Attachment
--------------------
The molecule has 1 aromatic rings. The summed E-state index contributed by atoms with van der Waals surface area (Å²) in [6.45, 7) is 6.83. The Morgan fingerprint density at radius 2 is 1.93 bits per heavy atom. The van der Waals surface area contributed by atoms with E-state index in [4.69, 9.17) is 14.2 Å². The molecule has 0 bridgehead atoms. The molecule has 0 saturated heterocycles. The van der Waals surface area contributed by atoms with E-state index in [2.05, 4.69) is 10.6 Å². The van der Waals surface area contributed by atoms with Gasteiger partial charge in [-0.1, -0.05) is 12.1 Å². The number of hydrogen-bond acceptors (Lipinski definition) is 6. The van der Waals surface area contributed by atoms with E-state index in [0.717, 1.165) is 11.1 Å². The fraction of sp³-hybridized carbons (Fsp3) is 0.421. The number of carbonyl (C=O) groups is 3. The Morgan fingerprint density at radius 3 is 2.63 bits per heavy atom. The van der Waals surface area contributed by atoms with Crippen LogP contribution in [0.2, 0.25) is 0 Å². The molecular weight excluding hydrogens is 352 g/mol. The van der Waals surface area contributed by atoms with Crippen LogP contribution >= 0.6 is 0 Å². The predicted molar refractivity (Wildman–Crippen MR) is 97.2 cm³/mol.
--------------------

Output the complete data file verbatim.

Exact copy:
The molecule has 1 aromatic rings. The summed E-state index contributed by atoms with van der Waals surface area (Å²) in [6.45, 7) is 6.83. The Morgan fingerprint density at radius 2 is 1.93 bits per heavy atom. The van der Waals surface area contributed by atoms with E-state index in [4.69, 9.17) is 14.2 Å². The molecule has 0 bridgehead atoms. The molecule has 0 saturated heterocycles. The van der Waals surface area contributed by atoms with E-state index in [2.05, 4.69) is 10.6 Å². The van der Waals surface area contributed by atoms with Gasteiger partial charge in [-0.1, -0.05) is 12.1 Å². The number of hydrogen-bond acceptors (Lipinski definition) is 6. The van der Waals surface area contributed by atoms with E-state index in [0.717, 1.165) is 11.1 Å². The fraction of sp³-hybridized carbons (Fsp3) is 0.421. The number of carbonyl (C=O) groups is 3. The Morgan fingerprint density at radius 3 is 2.63 bits per heavy atom. The van der Waals surface area contributed by atoms with Crippen LogP contribution in [0.2, 0.25) is 0 Å². The molecular weight excluding hydrogens is 352 g/mol. The van der Waals surface area contributed by atoms with Crippen LogP contribution >= 0.6 is 0 Å². The predicted molar refractivity (Wildman–Crippen MR) is 97.2 cm³/mol.